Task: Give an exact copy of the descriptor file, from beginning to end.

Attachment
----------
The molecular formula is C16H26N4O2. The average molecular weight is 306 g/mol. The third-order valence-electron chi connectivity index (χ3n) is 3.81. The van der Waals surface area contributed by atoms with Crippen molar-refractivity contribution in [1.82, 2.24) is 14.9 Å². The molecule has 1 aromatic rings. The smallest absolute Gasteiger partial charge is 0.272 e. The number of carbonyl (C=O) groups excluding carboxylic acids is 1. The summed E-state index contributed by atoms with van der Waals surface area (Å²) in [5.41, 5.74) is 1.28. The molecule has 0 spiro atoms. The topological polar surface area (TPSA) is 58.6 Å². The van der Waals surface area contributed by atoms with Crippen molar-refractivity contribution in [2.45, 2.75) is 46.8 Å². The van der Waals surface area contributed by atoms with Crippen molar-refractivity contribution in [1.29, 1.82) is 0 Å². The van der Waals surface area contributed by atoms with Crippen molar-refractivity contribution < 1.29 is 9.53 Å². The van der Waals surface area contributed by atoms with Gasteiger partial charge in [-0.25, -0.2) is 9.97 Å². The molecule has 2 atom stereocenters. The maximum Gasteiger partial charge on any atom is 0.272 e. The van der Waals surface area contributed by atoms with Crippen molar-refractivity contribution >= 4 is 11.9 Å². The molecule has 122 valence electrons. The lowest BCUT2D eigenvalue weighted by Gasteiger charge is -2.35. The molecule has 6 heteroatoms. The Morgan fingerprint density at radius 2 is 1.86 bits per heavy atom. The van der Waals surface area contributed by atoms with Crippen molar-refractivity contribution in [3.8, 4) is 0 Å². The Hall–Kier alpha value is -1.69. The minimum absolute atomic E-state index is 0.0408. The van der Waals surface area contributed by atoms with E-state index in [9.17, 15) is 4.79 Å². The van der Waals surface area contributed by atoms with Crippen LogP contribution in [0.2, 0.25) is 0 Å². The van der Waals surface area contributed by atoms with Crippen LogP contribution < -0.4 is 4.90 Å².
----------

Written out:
The molecular formula is C16H26N4O2. The average molecular weight is 306 g/mol. The third-order valence-electron chi connectivity index (χ3n) is 3.81. The van der Waals surface area contributed by atoms with Crippen molar-refractivity contribution in [1.82, 2.24) is 14.9 Å². The molecule has 1 aromatic rings. The smallest absolute Gasteiger partial charge is 0.272 e. The number of carbonyl (C=O) groups excluding carboxylic acids is 1. The summed E-state index contributed by atoms with van der Waals surface area (Å²) in [5.41, 5.74) is 1.28. The molecule has 0 spiro atoms. The topological polar surface area (TPSA) is 58.6 Å². The van der Waals surface area contributed by atoms with Crippen molar-refractivity contribution in [2.45, 2.75) is 46.8 Å². The van der Waals surface area contributed by atoms with Crippen molar-refractivity contribution in [1.29, 1.82) is 0 Å². The van der Waals surface area contributed by atoms with Crippen molar-refractivity contribution < 1.29 is 9.53 Å². The van der Waals surface area contributed by atoms with Gasteiger partial charge in [-0.25, -0.2) is 9.97 Å². The molecule has 2 atom stereocenters. The maximum Gasteiger partial charge on any atom is 0.272 e. The van der Waals surface area contributed by atoms with Crippen molar-refractivity contribution >= 4 is 11.9 Å². The molecule has 122 valence electrons. The lowest BCUT2D eigenvalue weighted by Gasteiger charge is -2.35. The molecule has 6 heteroatoms. The Morgan fingerprint density at radius 2 is 1.86 bits per heavy atom. The van der Waals surface area contributed by atoms with Crippen molar-refractivity contribution in [3.8, 4) is 0 Å². The Hall–Kier alpha value is -1.69. The minimum absolute atomic E-state index is 0.0408. The van der Waals surface area contributed by atoms with E-state index in [9.17, 15) is 4.79 Å². The van der Waals surface area contributed by atoms with Crippen LogP contribution in [0.2, 0.25) is 0 Å². The van der Waals surface area contributed by atoms with Crippen LogP contribution < -0.4 is 4.90 Å².